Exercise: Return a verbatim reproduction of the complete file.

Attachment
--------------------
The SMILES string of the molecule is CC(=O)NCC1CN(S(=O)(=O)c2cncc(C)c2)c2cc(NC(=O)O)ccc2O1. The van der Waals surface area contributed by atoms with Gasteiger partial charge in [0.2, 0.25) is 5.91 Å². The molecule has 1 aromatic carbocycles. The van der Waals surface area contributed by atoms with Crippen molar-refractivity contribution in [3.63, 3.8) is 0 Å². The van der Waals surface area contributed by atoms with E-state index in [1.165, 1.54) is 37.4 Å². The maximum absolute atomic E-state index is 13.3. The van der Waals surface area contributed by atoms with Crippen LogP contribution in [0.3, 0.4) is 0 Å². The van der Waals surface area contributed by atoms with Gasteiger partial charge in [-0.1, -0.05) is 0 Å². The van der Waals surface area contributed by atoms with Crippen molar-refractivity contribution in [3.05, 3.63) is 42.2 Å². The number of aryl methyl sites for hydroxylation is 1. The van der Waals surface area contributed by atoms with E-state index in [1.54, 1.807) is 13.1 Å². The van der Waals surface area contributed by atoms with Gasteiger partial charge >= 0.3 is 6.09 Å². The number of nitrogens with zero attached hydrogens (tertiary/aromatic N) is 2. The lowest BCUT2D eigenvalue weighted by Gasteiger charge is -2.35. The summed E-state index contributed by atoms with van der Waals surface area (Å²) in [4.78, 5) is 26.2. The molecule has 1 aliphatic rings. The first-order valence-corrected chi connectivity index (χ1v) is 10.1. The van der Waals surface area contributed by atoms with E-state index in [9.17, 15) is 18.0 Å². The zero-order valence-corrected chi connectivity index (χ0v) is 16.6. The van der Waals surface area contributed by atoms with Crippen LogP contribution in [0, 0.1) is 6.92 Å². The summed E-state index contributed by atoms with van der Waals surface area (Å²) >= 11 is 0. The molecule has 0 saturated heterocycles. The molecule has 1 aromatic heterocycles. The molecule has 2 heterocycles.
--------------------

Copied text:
The SMILES string of the molecule is CC(=O)NCC1CN(S(=O)(=O)c2cncc(C)c2)c2cc(NC(=O)O)ccc2O1. The van der Waals surface area contributed by atoms with Gasteiger partial charge in [0.2, 0.25) is 5.91 Å². The molecule has 1 aromatic carbocycles. The van der Waals surface area contributed by atoms with Crippen molar-refractivity contribution in [3.63, 3.8) is 0 Å². The van der Waals surface area contributed by atoms with E-state index in [1.165, 1.54) is 37.4 Å². The maximum absolute atomic E-state index is 13.3. The van der Waals surface area contributed by atoms with Crippen LogP contribution in [0.3, 0.4) is 0 Å². The van der Waals surface area contributed by atoms with Gasteiger partial charge in [-0.1, -0.05) is 0 Å². The van der Waals surface area contributed by atoms with Crippen molar-refractivity contribution in [3.05, 3.63) is 42.2 Å². The number of aryl methyl sites for hydroxylation is 1. The van der Waals surface area contributed by atoms with E-state index in [1.54, 1.807) is 13.1 Å². The van der Waals surface area contributed by atoms with Gasteiger partial charge >= 0.3 is 6.09 Å². The number of nitrogens with zero attached hydrogens (tertiary/aromatic N) is 2. The lowest BCUT2D eigenvalue weighted by Gasteiger charge is -2.35. The summed E-state index contributed by atoms with van der Waals surface area (Å²) in [4.78, 5) is 26.2. The molecule has 1 aliphatic rings. The first-order valence-corrected chi connectivity index (χ1v) is 10.1. The van der Waals surface area contributed by atoms with E-state index in [9.17, 15) is 18.0 Å². The zero-order valence-corrected chi connectivity index (χ0v) is 16.6. The van der Waals surface area contributed by atoms with Crippen LogP contribution in [0, 0.1) is 6.92 Å². The summed E-state index contributed by atoms with van der Waals surface area (Å²) >= 11 is 0. The molecule has 0 saturated heterocycles. The molecule has 1 aromatic heterocycles. The molecule has 2 heterocycles.